As I look back to how I would have viewed life, nine long years ago maybe the view isn't as pretty as I have made it out to be in the face of great loss.  If I were really honest with you I would marvel, as one therapist did, at my level of commitment to a major and career I didn't love! I would admit to you that it was "safe", being a teacher with tenure, great insurance, nice pension, unbeatable schedule and something I was good at, impacting the lives of others for good! But, if I were truly honest with you, you would see the struggle, the dread of another week 'stuck' in a classroom (I much preferred the smaller special education classes).  I actually loved my first "real job" in a classroom with an autistic child!! If I had let go of the "safe" back then I might have learned sign language and been an interpreter or teacher in that community, what held me back?? FEAR!  I had to get my Master's finished and get my classroom experience so I could keep my permanent certification for classroom teaching , you know, just in case!!! Then, with that "safety blanket" I could pursue what I really wanted to do!! Silly, silly, silly me.  I remember a great struggle right before my aneurysm, with this! I actually took a job at a newspaper to explore other options for a career. I could not take one more day of being a substitute teacher even if I was getting my "classroom credit" while getting my Master's degree as a Literacy Specialist (because that is what my principal friends told me I should do!)  It was on the way to this newspaper job that my aneurysm burst, changing the course of my life forever! Before this day,  I felt a great wrestling in my soul about not being in the place God had for me! And, let me tell you, I did not have peace.  Nine years later, while it makes me sad that I have new and unreasonable limits (in my own head), and the journey has not been an easy one (I still have some Post Traumatic Stress to deal with!!) But,  I can honestly say I have peace. Peace that my story is, 'being a Brain Aneurysm Survivor who lives to tell about it.'  A Brain Aneurysm Survivor living and dealing with a Traumatic Brain Injury.  I have more peace now without the tenure, insurance and pension in the plan than I ever did before.  Do these things still concern me? They sure do, but teaching is no longer an option for me!  My story had to be this one, not my own "safe" created one! And, you know what, I live now without a daily headache too (though I still get the occasional migraine aura) and I no longer dread going back to work at the end of every weekend!  I've met some amazing people and have been blessed by a loving, faithful husband!  I have family and friends who encourage me and understand when I, "just can't" do all the things I would like to do! And, that "private college degree" I'm not using, but really use every single day, yeah that one, has also given me some of the dearest and best friends a person could ever have.  The college experience is now a fond memory in my broken mind.  It was a solid foundation for which to build the life God had for me.  It's structure is much stronger that my "safe life plan".  God is good!  Thanks for reading this and being a part of my story!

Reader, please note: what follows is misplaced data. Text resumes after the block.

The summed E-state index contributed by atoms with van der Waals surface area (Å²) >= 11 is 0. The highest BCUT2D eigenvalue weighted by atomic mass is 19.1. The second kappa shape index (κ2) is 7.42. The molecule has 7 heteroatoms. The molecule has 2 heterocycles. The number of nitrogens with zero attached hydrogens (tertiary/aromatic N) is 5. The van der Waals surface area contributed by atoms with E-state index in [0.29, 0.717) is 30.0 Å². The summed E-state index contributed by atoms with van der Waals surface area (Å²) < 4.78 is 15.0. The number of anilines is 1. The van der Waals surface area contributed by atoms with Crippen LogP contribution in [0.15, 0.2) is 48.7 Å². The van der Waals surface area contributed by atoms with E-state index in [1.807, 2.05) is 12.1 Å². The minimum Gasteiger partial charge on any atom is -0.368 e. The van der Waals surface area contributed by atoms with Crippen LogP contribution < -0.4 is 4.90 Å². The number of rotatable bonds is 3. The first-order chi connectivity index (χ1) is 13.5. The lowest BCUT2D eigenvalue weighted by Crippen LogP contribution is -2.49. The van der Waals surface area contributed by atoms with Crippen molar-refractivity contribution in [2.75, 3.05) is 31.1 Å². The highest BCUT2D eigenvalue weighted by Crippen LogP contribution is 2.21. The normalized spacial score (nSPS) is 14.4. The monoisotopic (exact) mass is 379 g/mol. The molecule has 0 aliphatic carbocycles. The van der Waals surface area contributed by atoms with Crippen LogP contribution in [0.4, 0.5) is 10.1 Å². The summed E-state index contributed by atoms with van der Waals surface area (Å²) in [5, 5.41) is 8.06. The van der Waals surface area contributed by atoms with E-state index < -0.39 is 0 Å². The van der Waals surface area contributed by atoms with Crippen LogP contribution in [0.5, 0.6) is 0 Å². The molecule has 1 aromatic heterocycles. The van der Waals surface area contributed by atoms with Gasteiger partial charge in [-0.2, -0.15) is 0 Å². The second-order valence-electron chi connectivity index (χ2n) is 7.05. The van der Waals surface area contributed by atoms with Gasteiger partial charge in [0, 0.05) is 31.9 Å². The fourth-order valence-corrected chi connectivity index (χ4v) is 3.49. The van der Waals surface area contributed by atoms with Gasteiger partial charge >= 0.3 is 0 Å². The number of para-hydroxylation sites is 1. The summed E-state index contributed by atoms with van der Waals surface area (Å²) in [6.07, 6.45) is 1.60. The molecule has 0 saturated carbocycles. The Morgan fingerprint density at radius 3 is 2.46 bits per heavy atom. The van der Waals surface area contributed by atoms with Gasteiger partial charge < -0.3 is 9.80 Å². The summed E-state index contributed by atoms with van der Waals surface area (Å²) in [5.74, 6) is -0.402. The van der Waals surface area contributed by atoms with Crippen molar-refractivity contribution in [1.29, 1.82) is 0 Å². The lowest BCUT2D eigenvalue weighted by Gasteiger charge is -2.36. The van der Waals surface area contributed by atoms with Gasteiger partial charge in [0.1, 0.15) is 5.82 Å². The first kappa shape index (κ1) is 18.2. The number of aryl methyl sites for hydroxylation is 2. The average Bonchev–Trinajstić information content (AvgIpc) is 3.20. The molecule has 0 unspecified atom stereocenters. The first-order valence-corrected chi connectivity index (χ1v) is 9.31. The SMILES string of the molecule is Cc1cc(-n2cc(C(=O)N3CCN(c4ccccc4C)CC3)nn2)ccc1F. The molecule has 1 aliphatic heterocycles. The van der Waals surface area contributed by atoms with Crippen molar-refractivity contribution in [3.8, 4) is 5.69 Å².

Christine said...

Thank you, Lisa. That was beautiful to read and very convicting for someone who also wants a "safe" life. It's a good thing that God doesn't always give us what we want but He gives us Himself and community to walk with us through the hard things. Love you!

kernscot said...

Hi Lisa-

Your blogs are wonderful and inspiring, and make me humble. We are so happy you are with us. Congratulations on another year, and we hope it will be a great one!


Nan and Ellen (and Rama Cat)